not the guest" in the Holy Land, said the
      Greek-born clergyman who grew up in Jerusalem.

      Theofilos acknowledged that recent years have been difficult for his church.

      "The crisis that the patriarchate passed through,
      it was both moral, which was the most important,
      and of course financial," he said. "There is no
      doubt about it. Now we are gradually recovering
      because order has been restored."

      The patriarch's predecessor, Irineos I, was
      ousted in May 2005 amid allegations that he
      leased two church-owned hotels in traditionally
      Arab east Jerusalem to groups trying to expand a Jewish presence there.

      Irineos has denied the allegations, but the
      leases enraged the church's predominantly
      Palestinian flock. Palestinians claim east
      Jerusalem as the capital of a future state.

      Theofilos has said he considers the leases
      invalid because they were never presented to the
      church's leadership group, or synod, for
      approval. The dispute has since moved to an Israeli court.

      The patriarch said he would honor legitimate
      transactions with the state of Israel, such as
      the long-term lease of land on which Israel's parliament was later built.

      However, all future transactions would be closely
      studied by the church leadership, he said. "We
      are not going to accept anymore the patriarchate
      to be treated as a real estate agency," he said.

      Theofilos said the synod is now reviewing all business transactions.

      Acknowledging that the church was plagued in the
      past by corruption and mismanagement, he said
      that now "there is transparency concerning the administration and finances."

      Israel only recognized Theofilos in December,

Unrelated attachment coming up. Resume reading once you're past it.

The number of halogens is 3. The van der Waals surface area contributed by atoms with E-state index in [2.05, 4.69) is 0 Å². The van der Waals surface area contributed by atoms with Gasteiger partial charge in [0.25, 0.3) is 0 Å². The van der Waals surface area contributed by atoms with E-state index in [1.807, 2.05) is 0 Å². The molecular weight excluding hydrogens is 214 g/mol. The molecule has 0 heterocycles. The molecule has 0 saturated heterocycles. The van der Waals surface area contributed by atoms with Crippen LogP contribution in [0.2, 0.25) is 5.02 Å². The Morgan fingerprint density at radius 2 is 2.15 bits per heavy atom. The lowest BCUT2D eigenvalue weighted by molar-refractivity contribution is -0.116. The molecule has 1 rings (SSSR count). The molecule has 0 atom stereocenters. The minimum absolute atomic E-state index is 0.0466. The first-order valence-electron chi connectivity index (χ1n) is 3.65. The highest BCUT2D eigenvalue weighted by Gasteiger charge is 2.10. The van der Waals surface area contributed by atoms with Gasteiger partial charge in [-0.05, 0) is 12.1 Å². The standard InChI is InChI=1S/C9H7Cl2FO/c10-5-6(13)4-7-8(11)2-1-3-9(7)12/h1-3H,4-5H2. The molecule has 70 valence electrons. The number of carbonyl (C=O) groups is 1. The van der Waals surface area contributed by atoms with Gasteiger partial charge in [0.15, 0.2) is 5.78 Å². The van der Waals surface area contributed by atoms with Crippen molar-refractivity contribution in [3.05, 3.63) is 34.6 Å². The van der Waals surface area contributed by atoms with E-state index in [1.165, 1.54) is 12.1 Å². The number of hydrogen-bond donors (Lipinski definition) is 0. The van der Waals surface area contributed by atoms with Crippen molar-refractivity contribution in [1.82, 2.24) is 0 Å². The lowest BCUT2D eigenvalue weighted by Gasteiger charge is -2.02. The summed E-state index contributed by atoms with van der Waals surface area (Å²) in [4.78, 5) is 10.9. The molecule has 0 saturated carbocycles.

more than two years after he was installed by his
      flock. During the period of limbo, Irineos
      refused to step down or leave his official
      residence. He has since been demoted to monk.

      Israel's long delay in ratifying his appointment
      was a "grave mistake," Theofilos said.

      Yet Theofilos is not a rebel — his church depends
      on a delicate balancing act in dealing with the
      three governments in the Holy Land. "The
      patriarchate ... emerges as a state within a
      state, as an entity, a very powerful entity,
      spiritual entity but it is an entity which lives
      on the ground and not in the clouds," he said.

      He has also addressed complaints by Palestinian
      Christians that they are being kept out of
      positions of authority in the church. He has
      appointed an Arab clergyman as his spokesman,
      promoted another to archbishop, and appointed a third to the 18-member synod.

      Palestinian Christians say Theofilos has helped
      restore the church's tainted image.

      "People (once) were embarrassed to say they were
      Orthodox," said Dimitri Diliani, who had been
      among those pushing to remove the previous
      patriarch. "He (Theofilos) managed to go through
      a thorny road with nobody mad at him by adhering to being a head of a church."